One phrase, “there was history, but also silence,” stopped my reading. I think so many of us are silent due to fear, awkwardness, and ignorance. We need to have brave conversations. To seek to understand, listen to learn, and grow in awareness. Only then can our history be addressed together in community for healing and progress for all.
The Courage to Be Disliked by Ichiro Kishimi and Fumitake Koga
While the title might make you bristle the content will help you truly connect. Connect to others through service. Connect to happiness through contribution. Connect to life through courage. The book, which lays out the concepts of Adlerian psychology, is a conversation between an old philosopher and a young man. Through their discussion real life examples bring simple yet complex concepts to life. There is a lot to absorb and process in the book as much of it feels counter to today’s live big, climb the ladder, influencer driven society. The concepts are so simple, bold, and comforting. Comforting in that they are doable and come from within—we decide, we take action. The book also reframed the perspective that life happens to us—this was my past, so I’m stuck with it. The power it instills in a person is refreshing. A few quotes that caught my attention:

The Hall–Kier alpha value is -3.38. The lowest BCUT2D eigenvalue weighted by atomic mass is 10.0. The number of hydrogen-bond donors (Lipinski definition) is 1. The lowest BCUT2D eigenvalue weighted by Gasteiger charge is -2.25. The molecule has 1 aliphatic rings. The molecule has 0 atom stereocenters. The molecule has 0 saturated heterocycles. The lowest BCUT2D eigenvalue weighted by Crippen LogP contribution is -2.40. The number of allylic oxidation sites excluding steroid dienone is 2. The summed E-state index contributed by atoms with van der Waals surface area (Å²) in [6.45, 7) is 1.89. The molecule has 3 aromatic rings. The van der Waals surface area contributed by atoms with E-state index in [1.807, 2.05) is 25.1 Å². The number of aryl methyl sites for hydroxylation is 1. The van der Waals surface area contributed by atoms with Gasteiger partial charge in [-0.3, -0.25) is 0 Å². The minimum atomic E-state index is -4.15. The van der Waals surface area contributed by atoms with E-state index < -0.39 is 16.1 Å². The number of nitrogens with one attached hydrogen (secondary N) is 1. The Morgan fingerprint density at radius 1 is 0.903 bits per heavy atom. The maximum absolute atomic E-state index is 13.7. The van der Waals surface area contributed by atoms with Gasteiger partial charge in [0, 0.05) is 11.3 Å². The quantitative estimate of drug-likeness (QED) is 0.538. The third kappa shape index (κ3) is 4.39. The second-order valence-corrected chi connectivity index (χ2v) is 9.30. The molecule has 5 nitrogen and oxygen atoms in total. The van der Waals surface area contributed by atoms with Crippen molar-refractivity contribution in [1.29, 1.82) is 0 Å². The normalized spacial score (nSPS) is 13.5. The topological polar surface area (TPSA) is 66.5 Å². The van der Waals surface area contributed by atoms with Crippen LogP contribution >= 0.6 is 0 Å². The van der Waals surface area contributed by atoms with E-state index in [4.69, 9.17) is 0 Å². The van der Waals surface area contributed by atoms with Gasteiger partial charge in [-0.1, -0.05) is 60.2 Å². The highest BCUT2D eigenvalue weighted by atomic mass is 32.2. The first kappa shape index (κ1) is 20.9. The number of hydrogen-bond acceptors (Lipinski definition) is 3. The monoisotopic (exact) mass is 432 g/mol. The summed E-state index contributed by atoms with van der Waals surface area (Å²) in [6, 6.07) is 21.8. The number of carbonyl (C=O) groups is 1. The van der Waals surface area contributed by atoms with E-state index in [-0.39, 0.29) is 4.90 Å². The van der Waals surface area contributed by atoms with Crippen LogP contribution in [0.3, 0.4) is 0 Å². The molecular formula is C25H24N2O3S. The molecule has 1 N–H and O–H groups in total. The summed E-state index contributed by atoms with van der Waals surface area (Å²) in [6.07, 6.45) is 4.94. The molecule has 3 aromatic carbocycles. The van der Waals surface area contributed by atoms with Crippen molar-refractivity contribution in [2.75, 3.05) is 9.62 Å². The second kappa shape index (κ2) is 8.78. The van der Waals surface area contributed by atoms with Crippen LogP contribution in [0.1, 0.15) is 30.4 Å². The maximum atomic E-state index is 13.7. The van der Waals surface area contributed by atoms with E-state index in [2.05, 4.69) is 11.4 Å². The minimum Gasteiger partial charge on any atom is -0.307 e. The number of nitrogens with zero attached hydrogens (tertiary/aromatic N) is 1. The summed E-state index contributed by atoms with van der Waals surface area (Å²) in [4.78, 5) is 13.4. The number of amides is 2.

- We are not living our lives to satisfy others
- Be in use to others
- Happiness is the feeling of contribution
- The courage to be normal
- Life is a series of moments, each called now
- Live earnestly here and now
- You are the only one who can assign meaning to your life
- As long as you are dancing you will get somewhere
I recommend this book if you’re stuck in the past, feeling ground down by others, need a re-set, got lost along your journey, want to be more authentic in your life, or seek a better now. Why? Because, as the author wrote, “The life that lies ahead of you is a complete blank page and there are no tracks laid for you to follow—there is no story there.”